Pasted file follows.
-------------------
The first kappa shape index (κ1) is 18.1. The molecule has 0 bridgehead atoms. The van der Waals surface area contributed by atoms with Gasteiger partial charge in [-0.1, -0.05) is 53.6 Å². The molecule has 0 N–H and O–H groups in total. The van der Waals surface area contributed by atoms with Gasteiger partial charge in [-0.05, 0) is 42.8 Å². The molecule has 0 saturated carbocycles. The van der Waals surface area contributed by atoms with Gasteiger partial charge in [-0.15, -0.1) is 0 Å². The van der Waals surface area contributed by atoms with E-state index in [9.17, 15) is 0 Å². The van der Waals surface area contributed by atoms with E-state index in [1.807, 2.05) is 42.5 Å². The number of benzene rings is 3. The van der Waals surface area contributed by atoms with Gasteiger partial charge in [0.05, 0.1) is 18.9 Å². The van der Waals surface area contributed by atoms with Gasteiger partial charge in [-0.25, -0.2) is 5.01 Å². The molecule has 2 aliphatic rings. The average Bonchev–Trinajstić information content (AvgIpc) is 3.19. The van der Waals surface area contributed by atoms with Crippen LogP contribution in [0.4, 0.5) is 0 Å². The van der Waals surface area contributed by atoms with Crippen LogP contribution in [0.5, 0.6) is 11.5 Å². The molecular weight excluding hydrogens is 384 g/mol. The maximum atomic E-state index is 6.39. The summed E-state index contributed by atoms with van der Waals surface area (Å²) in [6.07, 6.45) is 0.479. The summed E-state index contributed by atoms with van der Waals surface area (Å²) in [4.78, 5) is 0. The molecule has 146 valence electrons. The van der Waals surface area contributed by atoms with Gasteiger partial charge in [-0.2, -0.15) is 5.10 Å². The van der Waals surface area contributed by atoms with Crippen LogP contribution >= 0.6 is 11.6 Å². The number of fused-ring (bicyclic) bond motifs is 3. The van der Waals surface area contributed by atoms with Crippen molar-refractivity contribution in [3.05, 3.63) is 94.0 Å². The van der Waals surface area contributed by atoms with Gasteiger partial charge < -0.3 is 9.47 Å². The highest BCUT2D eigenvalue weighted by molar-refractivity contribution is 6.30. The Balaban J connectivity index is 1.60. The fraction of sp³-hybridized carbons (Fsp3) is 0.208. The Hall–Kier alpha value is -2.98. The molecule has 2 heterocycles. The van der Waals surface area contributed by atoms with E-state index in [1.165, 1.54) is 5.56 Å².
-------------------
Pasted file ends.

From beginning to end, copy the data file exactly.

The first kappa shape index (κ1) is 18.1. The molecule has 0 bridgehead atoms. The van der Waals surface area contributed by atoms with Gasteiger partial charge in [-0.1, -0.05) is 53.6 Å². The molecule has 0 N–H and O–H groups in total. The van der Waals surface area contributed by atoms with Gasteiger partial charge in [-0.05, 0) is 42.8 Å². The molecule has 0 saturated carbocycles. The van der Waals surface area contributed by atoms with Gasteiger partial charge in [-0.15, -0.1) is 0 Å². The van der Waals surface area contributed by atoms with E-state index in [9.17, 15) is 0 Å². The van der Waals surface area contributed by atoms with E-state index in [1.807, 2.05) is 42.5 Å². The number of benzene rings is 3. The van der Waals surface area contributed by atoms with Gasteiger partial charge in [0.05, 0.1) is 18.9 Å². The van der Waals surface area contributed by atoms with Gasteiger partial charge in [-0.25, -0.2) is 5.01 Å². The molecule has 2 aliphatic rings. The average Bonchev–Trinajstić information content (AvgIpc) is 3.19. The van der Waals surface area contributed by atoms with Crippen LogP contribution in [0.4, 0.5) is 0 Å². The van der Waals surface area contributed by atoms with Crippen LogP contribution in [0.5, 0.6) is 11.5 Å². The molecular weight excluding hydrogens is 384 g/mol. The maximum atomic E-state index is 6.39. The summed E-state index contributed by atoms with van der Waals surface area (Å²) in [6.07, 6.45) is 0.479. The summed E-state index contributed by atoms with van der Waals surface area (Å²) in [4.78, 5) is 0. The molecule has 146 valence electrons. The van der Waals surface area contributed by atoms with Gasteiger partial charge in [-0.2, -0.15) is 5.10 Å². The van der Waals surface area contributed by atoms with Crippen LogP contribution >= 0.6 is 11.6 Å². The number of fused-ring (bicyclic) bond motifs is 3. The van der Waals surface area contributed by atoms with Crippen molar-refractivity contribution in [3.05, 3.63) is 94.0 Å². The van der Waals surface area contributed by atoms with Gasteiger partial charge < -0.3 is 9.47 Å². The highest BCUT2D eigenvalue weighted by molar-refractivity contribution is 6.30. The Balaban J connectivity index is 1.60. The fraction of sp³-hybridized carbons (Fsp3) is 0.208. The Hall–Kier alpha value is -2.98. The molecule has 2 heterocycles. The van der Waals surface area contributed by atoms with E-state index in [1.165, 1.54) is 5.56 Å².